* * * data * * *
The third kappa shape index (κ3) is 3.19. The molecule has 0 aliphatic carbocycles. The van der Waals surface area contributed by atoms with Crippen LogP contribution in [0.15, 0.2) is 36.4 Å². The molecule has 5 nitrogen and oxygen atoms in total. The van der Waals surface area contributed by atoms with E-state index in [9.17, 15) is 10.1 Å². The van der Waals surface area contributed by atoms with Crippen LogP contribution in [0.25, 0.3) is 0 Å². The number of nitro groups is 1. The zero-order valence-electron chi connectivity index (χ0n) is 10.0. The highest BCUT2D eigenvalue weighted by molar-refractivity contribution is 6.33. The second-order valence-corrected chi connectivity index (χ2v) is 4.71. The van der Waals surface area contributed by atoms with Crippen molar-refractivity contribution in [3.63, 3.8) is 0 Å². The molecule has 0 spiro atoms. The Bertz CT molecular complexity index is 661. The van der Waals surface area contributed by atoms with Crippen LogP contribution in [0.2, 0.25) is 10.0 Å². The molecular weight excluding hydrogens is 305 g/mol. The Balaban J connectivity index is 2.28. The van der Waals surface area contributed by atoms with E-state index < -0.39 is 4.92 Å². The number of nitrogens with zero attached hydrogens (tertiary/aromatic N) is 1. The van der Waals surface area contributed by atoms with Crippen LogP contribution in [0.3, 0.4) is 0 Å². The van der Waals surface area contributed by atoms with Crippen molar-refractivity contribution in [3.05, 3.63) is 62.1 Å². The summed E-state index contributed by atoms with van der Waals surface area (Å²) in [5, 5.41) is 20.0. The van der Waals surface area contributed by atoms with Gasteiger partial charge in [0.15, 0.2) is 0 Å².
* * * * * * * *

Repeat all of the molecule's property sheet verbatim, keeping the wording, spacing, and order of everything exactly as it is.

The third kappa shape index (κ3) is 3.19. The molecule has 0 aliphatic carbocycles. The van der Waals surface area contributed by atoms with Crippen LogP contribution in [0.15, 0.2) is 36.4 Å². The molecule has 5 nitrogen and oxygen atoms in total. The van der Waals surface area contributed by atoms with E-state index in [9.17, 15) is 10.1 Å². The van der Waals surface area contributed by atoms with Crippen LogP contribution in [0.25, 0.3) is 0 Å². The number of nitro groups is 1. The zero-order valence-electron chi connectivity index (χ0n) is 10.0. The highest BCUT2D eigenvalue weighted by molar-refractivity contribution is 6.33. The second-order valence-corrected chi connectivity index (χ2v) is 4.71. The van der Waals surface area contributed by atoms with Crippen molar-refractivity contribution in [3.63, 3.8) is 0 Å². The molecule has 0 spiro atoms. The Bertz CT molecular complexity index is 661. The van der Waals surface area contributed by atoms with Crippen LogP contribution in [0.2, 0.25) is 10.0 Å². The molecular weight excluding hydrogens is 305 g/mol. The Balaban J connectivity index is 2.28. The van der Waals surface area contributed by atoms with E-state index < -0.39 is 4.92 Å². The number of nitrogens with zero attached hydrogens (tertiary/aromatic N) is 1. The van der Waals surface area contributed by atoms with Crippen LogP contribution in [0.3, 0.4) is 0 Å². The van der Waals surface area contributed by atoms with Crippen molar-refractivity contribution in [3.05, 3.63) is 62.1 Å². The summed E-state index contributed by atoms with van der Waals surface area (Å²) in [5, 5.41) is 20.0. The van der Waals surface area contributed by atoms with Gasteiger partial charge in [0.15, 0.2) is 0 Å².